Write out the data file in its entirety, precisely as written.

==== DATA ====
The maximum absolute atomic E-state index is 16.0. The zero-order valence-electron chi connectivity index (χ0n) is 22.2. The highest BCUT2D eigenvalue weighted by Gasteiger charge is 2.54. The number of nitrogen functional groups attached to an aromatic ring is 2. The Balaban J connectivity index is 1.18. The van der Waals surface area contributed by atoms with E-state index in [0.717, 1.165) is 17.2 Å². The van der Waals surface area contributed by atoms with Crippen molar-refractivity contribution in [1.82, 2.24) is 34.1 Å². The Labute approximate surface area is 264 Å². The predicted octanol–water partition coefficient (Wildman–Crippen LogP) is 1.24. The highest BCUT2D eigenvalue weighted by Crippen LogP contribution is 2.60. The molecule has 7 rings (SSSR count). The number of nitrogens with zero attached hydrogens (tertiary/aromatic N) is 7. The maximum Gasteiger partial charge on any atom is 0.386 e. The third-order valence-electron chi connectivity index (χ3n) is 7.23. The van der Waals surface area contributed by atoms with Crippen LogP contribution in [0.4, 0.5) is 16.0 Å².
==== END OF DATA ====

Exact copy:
The maximum absolute atomic E-state index is 16.0. The zero-order valence-electron chi connectivity index (χ0n) is 22.2. The highest BCUT2D eigenvalue weighted by Gasteiger charge is 2.54. The number of nitrogen functional groups attached to an aromatic ring is 2. The Balaban J connectivity index is 1.18. The van der Waals surface area contributed by atoms with E-state index in [0.717, 1.165) is 17.2 Å². The van der Waals surface area contributed by atoms with Crippen molar-refractivity contribution in [1.82, 2.24) is 34.1 Å². The Labute approximate surface area is 264 Å². The predicted octanol–water partition coefficient (Wildman–Crippen LogP) is 1.24. The highest BCUT2D eigenvalue weighted by Crippen LogP contribution is 2.60. The molecule has 7 rings (SSSR count). The number of nitrogens with zero attached hydrogens (tertiary/aromatic N) is 7. The maximum Gasteiger partial charge on any atom is 0.386 e. The third-order valence-electron chi connectivity index (χ3n) is 7.23. The van der Waals surface area contributed by atoms with Crippen LogP contribution in [0.4, 0.5) is 16.0 Å².